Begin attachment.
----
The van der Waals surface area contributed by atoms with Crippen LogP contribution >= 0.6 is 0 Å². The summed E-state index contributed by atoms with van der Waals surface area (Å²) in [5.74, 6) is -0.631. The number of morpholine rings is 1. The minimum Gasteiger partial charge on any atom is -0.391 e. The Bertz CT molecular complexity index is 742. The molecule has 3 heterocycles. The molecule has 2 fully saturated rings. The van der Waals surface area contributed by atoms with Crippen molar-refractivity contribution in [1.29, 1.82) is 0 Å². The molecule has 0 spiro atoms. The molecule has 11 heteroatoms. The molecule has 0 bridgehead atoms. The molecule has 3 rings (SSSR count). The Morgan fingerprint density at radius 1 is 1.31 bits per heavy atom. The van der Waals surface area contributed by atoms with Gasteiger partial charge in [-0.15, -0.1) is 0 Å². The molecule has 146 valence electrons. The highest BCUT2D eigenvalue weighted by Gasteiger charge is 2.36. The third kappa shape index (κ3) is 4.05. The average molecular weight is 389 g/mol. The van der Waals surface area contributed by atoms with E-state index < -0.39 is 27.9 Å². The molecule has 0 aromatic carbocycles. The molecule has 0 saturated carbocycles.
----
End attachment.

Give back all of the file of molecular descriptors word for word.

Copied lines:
The van der Waals surface area contributed by atoms with Crippen LogP contribution >= 0.6 is 0 Å². The summed E-state index contributed by atoms with van der Waals surface area (Å²) in [5.74, 6) is -0.631. The number of morpholine rings is 1. The minimum Gasteiger partial charge on any atom is -0.391 e. The Bertz CT molecular complexity index is 742. The molecule has 3 heterocycles. The molecule has 2 fully saturated rings. The van der Waals surface area contributed by atoms with Crippen molar-refractivity contribution in [1.29, 1.82) is 0 Å². The molecule has 0 spiro atoms. The molecule has 11 heteroatoms. The molecule has 0 bridgehead atoms. The molecule has 3 rings (SSSR count). The Morgan fingerprint density at radius 1 is 1.31 bits per heavy atom. The van der Waals surface area contributed by atoms with Gasteiger partial charge in [-0.15, -0.1) is 0 Å². The molecule has 146 valence electrons. The highest BCUT2D eigenvalue weighted by Gasteiger charge is 2.36. The third kappa shape index (κ3) is 4.05. The average molecular weight is 389 g/mol. The van der Waals surface area contributed by atoms with E-state index < -0.39 is 27.9 Å². The molecule has 0 aromatic carbocycles. The molecule has 0 saturated carbocycles.